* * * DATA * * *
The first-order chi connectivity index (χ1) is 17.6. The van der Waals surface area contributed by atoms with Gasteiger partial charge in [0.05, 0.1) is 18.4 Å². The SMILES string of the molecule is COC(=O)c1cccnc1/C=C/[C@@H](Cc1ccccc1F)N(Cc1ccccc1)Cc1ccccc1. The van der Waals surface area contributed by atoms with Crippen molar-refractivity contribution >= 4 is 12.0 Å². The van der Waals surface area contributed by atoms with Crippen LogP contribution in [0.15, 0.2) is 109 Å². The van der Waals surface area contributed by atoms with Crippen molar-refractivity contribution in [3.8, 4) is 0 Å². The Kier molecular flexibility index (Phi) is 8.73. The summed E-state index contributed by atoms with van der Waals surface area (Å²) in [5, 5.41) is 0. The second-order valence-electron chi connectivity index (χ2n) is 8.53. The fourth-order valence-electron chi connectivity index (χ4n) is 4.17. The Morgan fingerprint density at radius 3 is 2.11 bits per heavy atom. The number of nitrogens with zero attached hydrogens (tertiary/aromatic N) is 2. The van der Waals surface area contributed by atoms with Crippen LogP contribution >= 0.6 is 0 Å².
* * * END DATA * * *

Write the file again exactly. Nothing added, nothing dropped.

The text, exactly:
The first-order chi connectivity index (χ1) is 17.6. The van der Waals surface area contributed by atoms with Gasteiger partial charge in [0.05, 0.1) is 18.4 Å². The SMILES string of the molecule is COC(=O)c1cccnc1/C=C/[C@@H](Cc1ccccc1F)N(Cc1ccccc1)Cc1ccccc1. The van der Waals surface area contributed by atoms with Crippen molar-refractivity contribution >= 4 is 12.0 Å². The van der Waals surface area contributed by atoms with Crippen LogP contribution in [0.15, 0.2) is 109 Å². The van der Waals surface area contributed by atoms with Crippen molar-refractivity contribution in [3.8, 4) is 0 Å². The Kier molecular flexibility index (Phi) is 8.73. The summed E-state index contributed by atoms with van der Waals surface area (Å²) in [5, 5.41) is 0. The second-order valence-electron chi connectivity index (χ2n) is 8.53. The fourth-order valence-electron chi connectivity index (χ4n) is 4.17. The Morgan fingerprint density at radius 3 is 2.11 bits per heavy atom. The number of nitrogens with zero attached hydrogens (tertiary/aromatic N) is 2. The van der Waals surface area contributed by atoms with Crippen LogP contribution >= 0.6 is 0 Å².